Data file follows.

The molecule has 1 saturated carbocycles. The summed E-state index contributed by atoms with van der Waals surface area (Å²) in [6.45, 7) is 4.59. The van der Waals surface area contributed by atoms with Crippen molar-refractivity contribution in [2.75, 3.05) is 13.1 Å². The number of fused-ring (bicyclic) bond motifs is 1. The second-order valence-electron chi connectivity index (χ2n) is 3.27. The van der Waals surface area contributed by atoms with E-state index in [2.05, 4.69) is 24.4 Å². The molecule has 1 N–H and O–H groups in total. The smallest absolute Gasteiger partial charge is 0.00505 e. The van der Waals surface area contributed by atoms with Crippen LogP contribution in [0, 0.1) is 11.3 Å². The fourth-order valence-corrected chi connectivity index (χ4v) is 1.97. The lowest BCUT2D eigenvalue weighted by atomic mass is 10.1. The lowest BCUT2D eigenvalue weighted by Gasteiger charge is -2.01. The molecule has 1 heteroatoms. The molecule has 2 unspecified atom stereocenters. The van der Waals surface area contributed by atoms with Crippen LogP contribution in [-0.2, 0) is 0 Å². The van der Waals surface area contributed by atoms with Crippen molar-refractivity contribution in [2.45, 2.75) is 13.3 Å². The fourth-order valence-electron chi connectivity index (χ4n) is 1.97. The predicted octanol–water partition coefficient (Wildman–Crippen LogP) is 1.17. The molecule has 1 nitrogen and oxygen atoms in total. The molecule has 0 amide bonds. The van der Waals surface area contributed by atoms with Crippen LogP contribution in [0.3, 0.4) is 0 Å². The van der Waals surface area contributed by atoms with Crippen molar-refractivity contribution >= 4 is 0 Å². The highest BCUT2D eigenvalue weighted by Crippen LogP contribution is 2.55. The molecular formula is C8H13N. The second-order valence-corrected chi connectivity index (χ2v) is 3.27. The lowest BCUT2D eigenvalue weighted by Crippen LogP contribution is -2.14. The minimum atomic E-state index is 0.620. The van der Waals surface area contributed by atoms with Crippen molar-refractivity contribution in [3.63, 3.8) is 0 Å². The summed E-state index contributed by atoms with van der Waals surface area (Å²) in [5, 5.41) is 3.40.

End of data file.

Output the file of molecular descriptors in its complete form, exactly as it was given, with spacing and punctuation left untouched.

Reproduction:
The molecule has 1 saturated carbocycles. The summed E-state index contributed by atoms with van der Waals surface area (Å²) in [6.45, 7) is 4.59. The van der Waals surface area contributed by atoms with Crippen molar-refractivity contribution in [2.75, 3.05) is 13.1 Å². The number of fused-ring (bicyclic) bond motifs is 1. The second-order valence-electron chi connectivity index (χ2n) is 3.27. The van der Waals surface area contributed by atoms with E-state index in [2.05, 4.69) is 24.4 Å². The molecule has 1 N–H and O–H groups in total. The smallest absolute Gasteiger partial charge is 0.00505 e. The van der Waals surface area contributed by atoms with Crippen LogP contribution in [0, 0.1) is 11.3 Å². The fourth-order valence-corrected chi connectivity index (χ4v) is 1.97. The lowest BCUT2D eigenvalue weighted by atomic mass is 10.1. The lowest BCUT2D eigenvalue weighted by Gasteiger charge is -2.01. The molecule has 1 heteroatoms. The molecule has 2 unspecified atom stereocenters. The van der Waals surface area contributed by atoms with Crippen LogP contribution in [-0.2, 0) is 0 Å². The van der Waals surface area contributed by atoms with Crippen molar-refractivity contribution in [2.45, 2.75) is 13.3 Å². The fourth-order valence-electron chi connectivity index (χ4n) is 1.97. The predicted octanol–water partition coefficient (Wildman–Crippen LogP) is 1.17. The molecule has 1 nitrogen and oxygen atoms in total. The molecule has 0 amide bonds. The van der Waals surface area contributed by atoms with Crippen LogP contribution in [0.3, 0.4) is 0 Å². The van der Waals surface area contributed by atoms with Crippen molar-refractivity contribution >= 4 is 0 Å². The highest BCUT2D eigenvalue weighted by Crippen LogP contribution is 2.55. The molecular formula is C8H13N. The second-order valence-corrected chi connectivity index (χ2v) is 3.27. The lowest BCUT2D eigenvalue weighted by Crippen LogP contribution is -2.14. The minimum atomic E-state index is 0.620. The van der Waals surface area contributed by atoms with Crippen molar-refractivity contribution in [3.63, 3.8) is 0 Å². The summed E-state index contributed by atoms with van der Waals surface area (Å²) in [5, 5.41) is 3.40.